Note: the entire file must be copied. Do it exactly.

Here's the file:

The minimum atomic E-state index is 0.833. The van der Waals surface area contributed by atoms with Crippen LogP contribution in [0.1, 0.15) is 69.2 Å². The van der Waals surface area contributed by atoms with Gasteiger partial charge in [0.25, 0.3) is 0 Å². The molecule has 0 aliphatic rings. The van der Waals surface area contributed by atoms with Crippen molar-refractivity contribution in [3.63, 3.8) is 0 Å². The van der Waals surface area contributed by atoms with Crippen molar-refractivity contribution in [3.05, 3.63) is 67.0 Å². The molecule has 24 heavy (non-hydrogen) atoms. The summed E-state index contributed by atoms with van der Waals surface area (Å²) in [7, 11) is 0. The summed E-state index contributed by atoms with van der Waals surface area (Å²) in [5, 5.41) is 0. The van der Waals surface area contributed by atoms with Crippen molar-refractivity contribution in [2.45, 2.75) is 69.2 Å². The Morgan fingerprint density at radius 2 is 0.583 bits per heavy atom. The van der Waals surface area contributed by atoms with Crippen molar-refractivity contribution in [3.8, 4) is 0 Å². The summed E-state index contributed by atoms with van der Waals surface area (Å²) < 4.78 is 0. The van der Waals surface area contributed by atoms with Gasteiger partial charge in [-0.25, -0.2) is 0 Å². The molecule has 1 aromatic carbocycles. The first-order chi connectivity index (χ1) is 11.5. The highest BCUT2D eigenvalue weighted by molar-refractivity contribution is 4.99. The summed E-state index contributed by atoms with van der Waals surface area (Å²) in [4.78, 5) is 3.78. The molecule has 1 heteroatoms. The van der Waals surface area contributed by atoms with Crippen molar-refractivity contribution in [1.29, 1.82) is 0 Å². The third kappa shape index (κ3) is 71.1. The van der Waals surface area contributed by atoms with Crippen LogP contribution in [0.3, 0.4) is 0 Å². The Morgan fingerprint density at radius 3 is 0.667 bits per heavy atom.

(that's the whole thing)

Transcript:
The minimum atomic E-state index is 0.833. The van der Waals surface area contributed by atoms with Crippen LogP contribution in [0.1, 0.15) is 69.2 Å². The van der Waals surface area contributed by atoms with Gasteiger partial charge in [0.25, 0.3) is 0 Å². The molecule has 0 aliphatic rings. The van der Waals surface area contributed by atoms with Crippen molar-refractivity contribution in [3.63, 3.8) is 0 Å². The van der Waals surface area contributed by atoms with Crippen molar-refractivity contribution in [3.05, 3.63) is 67.0 Å². The molecule has 24 heavy (non-hydrogen) atoms. The summed E-state index contributed by atoms with van der Waals surface area (Å²) in [7, 11) is 0. The summed E-state index contributed by atoms with van der Waals surface area (Å²) in [5, 5.41) is 0. The van der Waals surface area contributed by atoms with Crippen molar-refractivity contribution in [2.45, 2.75) is 69.2 Å². The Morgan fingerprint density at radius 2 is 0.583 bits per heavy atom. The van der Waals surface area contributed by atoms with Crippen molar-refractivity contribution in [3.8, 4) is 0 Å². The summed E-state index contributed by atoms with van der Waals surface area (Å²) < 4.78 is 0. The van der Waals surface area contributed by atoms with Gasteiger partial charge in [-0.25, -0.2) is 0 Å². The molecule has 1 aromatic carbocycles. The first-order chi connectivity index (χ1) is 11.5. The highest BCUT2D eigenvalue weighted by molar-refractivity contribution is 4.99. The summed E-state index contributed by atoms with van der Waals surface area (Å²) in [4.78, 5) is 3.78. The molecule has 1 heteroatoms. The van der Waals surface area contributed by atoms with Crippen molar-refractivity contribution in [1.29, 1.82) is 0 Å². The third kappa shape index (κ3) is 71.1. The van der Waals surface area contributed by atoms with Crippen LogP contribution in [0.3, 0.4) is 0 Å². The Morgan fingerprint density at radius 3 is 0.667 bits per heavy atom.